The opening paragraph of the facts in this case just says: “The cow’s escape was extraordinary”. However, from that gripping start, it becomes a very sad case.
A cow, seemingly driven wild by its maternal instinct to bond with its recently weaned and separated calf, left the field in extreme agitation, hours after it had been left in a relatively calm state. It somehow managed to clamber over a six-bar gate and then cross a 12-foot cattle grid either by jumping the length of it or tip toeing across.
It then charged in the road where it collided with a car. Two people died in the crash.
We outlined the provisions of how the Animals’ Act works in the December 2007 Law Bulletin: Welsh -v- Stokes. This is not repeated here save to go through the criteria:
- Damage … likely to be severe
This was easily fulfilled.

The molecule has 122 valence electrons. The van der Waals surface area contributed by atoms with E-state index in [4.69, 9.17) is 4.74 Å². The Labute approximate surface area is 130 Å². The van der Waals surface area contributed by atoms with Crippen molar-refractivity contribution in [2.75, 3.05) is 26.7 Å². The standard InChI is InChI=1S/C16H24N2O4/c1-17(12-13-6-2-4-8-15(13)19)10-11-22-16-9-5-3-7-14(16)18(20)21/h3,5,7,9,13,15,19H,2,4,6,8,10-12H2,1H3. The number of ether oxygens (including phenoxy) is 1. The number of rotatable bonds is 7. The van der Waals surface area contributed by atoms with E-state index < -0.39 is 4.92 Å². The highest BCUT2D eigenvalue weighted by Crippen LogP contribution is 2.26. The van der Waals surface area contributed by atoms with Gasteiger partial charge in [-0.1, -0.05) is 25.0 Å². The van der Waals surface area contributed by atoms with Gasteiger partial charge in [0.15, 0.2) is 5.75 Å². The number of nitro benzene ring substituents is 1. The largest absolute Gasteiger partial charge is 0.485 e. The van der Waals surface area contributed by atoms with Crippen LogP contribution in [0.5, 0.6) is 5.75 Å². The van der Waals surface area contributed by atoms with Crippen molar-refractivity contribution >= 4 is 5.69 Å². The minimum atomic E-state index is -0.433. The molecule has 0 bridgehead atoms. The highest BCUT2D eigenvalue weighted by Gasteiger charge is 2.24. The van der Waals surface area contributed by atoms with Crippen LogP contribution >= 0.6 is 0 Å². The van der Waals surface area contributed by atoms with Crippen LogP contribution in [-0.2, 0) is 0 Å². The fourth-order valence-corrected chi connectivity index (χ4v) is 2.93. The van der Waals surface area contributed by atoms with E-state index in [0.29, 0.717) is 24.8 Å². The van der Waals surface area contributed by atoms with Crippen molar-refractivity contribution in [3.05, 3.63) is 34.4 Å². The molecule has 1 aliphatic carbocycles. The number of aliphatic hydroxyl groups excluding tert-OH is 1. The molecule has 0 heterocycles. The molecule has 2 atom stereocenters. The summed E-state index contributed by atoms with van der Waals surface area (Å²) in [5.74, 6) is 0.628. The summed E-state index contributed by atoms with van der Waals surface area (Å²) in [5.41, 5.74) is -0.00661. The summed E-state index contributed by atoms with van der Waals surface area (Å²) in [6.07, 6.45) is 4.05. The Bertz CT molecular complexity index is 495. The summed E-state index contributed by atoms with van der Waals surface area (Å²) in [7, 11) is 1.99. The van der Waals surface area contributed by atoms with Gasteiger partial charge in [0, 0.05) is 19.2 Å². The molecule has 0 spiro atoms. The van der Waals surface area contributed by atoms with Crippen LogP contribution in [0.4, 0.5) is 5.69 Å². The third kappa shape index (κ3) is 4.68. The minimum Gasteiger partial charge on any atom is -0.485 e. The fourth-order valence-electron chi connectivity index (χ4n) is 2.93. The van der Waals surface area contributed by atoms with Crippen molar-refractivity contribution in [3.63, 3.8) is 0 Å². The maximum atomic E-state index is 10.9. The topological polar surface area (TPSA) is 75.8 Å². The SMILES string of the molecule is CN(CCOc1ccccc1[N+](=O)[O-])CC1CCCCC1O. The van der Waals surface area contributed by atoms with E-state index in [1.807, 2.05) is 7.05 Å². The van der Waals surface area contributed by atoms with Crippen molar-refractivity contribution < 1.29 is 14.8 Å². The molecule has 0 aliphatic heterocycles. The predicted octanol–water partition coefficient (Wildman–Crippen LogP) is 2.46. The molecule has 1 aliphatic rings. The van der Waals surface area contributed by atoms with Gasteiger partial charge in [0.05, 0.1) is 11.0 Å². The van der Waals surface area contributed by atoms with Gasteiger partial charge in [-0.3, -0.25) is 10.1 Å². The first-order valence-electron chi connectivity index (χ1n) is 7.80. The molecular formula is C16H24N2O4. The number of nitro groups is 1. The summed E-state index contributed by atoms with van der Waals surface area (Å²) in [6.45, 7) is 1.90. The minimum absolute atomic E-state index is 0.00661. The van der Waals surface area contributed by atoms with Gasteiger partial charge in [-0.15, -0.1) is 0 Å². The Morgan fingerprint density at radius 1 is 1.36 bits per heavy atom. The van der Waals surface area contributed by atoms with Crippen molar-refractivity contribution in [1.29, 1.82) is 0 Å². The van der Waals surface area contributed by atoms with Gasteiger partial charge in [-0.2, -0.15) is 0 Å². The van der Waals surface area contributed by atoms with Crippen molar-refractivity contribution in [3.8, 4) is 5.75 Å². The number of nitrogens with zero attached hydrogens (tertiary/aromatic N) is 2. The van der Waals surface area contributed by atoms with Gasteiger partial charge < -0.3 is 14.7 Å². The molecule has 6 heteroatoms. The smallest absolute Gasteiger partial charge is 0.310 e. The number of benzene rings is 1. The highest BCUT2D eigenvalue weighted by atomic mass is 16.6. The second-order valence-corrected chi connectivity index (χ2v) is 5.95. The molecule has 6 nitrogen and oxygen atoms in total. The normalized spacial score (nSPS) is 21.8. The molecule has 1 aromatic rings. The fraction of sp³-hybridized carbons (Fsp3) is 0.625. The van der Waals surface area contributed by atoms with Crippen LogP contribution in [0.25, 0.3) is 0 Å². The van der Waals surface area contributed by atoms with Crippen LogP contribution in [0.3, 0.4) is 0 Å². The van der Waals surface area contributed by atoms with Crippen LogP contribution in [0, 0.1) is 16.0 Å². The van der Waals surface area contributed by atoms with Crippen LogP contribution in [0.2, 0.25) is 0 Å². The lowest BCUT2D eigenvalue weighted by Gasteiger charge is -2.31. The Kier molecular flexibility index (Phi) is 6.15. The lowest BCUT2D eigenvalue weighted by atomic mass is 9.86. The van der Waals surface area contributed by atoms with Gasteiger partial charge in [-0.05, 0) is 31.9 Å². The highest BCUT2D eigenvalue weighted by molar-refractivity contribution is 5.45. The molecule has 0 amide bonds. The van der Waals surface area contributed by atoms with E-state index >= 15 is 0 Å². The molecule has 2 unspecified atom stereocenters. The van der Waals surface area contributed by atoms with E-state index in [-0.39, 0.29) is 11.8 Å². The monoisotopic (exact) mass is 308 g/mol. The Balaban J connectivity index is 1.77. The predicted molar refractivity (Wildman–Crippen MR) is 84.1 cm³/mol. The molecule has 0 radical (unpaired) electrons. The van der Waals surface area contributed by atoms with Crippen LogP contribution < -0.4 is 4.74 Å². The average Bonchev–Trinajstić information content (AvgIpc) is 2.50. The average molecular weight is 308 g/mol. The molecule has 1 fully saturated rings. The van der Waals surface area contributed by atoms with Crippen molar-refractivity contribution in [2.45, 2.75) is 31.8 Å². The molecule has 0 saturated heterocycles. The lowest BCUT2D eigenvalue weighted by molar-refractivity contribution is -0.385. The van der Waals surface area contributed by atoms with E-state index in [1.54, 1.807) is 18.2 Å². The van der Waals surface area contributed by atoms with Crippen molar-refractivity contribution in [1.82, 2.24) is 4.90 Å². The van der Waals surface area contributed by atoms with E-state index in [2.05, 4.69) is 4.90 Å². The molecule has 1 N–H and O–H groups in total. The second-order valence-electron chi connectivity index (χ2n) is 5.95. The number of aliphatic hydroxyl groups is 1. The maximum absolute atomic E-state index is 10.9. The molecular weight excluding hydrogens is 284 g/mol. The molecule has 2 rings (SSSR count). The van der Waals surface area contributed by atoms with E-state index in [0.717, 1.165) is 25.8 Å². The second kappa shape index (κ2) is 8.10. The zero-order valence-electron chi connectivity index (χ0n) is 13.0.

- Likelihood of damage due to characteristics of the animal which are not normally found in animals of the same species.
Held that the maternal instinct to bond with her recently weaned calf is a normal characteristic of a cow. So this could not apply. Nor was it the characteristic which had caused the accident.
OR are not normally so found except at particular times or in particular circumstances.
Here, the dangerous and causative behaviour was quite exceptional and exaggerated agitation resulting from her maternal instinct that caused her to be able to get over a high gate and then over a long cattle grid. This was completely unknown and unprecedented behaviour and way beyond the extreme limits of agitation expected when weaning. In other words it was not behaviour normally found at particular times or in particular circumstances. The case of the bolting horse in Mirvahedy could be distinguished as a horse bolting when scared is known characteristic behaviour at this particular time (being scared or spooked ).
Moreover: c. The owner could not possibly know of this characteristic.
There was no common law claim as the field was secure.
McKenny -v- Foster, Court of Appeal